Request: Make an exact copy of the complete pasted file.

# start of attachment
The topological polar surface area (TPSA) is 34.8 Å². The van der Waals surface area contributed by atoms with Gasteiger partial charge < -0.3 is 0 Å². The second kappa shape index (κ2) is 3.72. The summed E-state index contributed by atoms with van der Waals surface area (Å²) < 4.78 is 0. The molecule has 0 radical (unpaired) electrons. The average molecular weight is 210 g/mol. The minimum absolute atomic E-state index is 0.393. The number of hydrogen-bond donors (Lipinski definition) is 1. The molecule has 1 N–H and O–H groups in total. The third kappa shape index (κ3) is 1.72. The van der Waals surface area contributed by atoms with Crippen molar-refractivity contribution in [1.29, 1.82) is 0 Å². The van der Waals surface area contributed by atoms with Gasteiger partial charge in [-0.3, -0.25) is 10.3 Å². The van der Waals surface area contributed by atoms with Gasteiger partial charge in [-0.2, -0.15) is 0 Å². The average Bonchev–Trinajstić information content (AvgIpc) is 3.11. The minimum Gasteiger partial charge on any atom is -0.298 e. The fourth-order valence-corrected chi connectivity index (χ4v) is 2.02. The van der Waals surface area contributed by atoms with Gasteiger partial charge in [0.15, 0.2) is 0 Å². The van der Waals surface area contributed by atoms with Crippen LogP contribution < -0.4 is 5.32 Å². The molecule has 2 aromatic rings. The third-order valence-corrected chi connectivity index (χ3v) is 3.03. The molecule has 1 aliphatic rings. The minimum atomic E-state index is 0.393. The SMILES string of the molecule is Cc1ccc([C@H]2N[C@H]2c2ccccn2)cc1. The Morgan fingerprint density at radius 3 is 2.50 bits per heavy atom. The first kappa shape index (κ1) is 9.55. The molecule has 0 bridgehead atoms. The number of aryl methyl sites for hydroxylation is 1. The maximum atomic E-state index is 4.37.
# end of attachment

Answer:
The topological polar surface area (TPSA) is 34.8 Å². The van der Waals surface area contributed by atoms with Gasteiger partial charge < -0.3 is 0 Å². The second kappa shape index (κ2) is 3.72. The summed E-state index contributed by atoms with van der Waals surface area (Å²) < 4.78 is 0. The molecule has 0 radical (unpaired) electrons. The average molecular weight is 210 g/mol. The minimum absolute atomic E-state index is 0.393. The number of hydrogen-bond donors (Lipinski definition) is 1. The molecule has 1 N–H and O–H groups in total. The third kappa shape index (κ3) is 1.72. The van der Waals surface area contributed by atoms with Crippen molar-refractivity contribution in [1.29, 1.82) is 0 Å². The van der Waals surface area contributed by atoms with Gasteiger partial charge in [-0.3, -0.25) is 10.3 Å². The van der Waals surface area contributed by atoms with Gasteiger partial charge in [-0.2, -0.15) is 0 Å². The average Bonchev–Trinajstić information content (AvgIpc) is 3.11. The minimum Gasteiger partial charge on any atom is -0.298 e. The fourth-order valence-corrected chi connectivity index (χ4v) is 2.02. The van der Waals surface area contributed by atoms with Gasteiger partial charge in [0.15, 0.2) is 0 Å². The van der Waals surface area contributed by atoms with Crippen LogP contribution < -0.4 is 5.32 Å². The molecule has 2 aromatic rings. The third-order valence-corrected chi connectivity index (χ3v) is 3.03. The molecule has 1 aliphatic rings. The minimum atomic E-state index is 0.393. The SMILES string of the molecule is Cc1ccc([C@H]2N[C@H]2c2ccccn2)cc1. The Morgan fingerprint density at radius 3 is 2.50 bits per heavy atom. The first kappa shape index (κ1) is 9.55. The molecule has 0 bridgehead atoms. The number of aryl methyl sites for hydroxylation is 1. The maximum atomic E-state index is 4.37.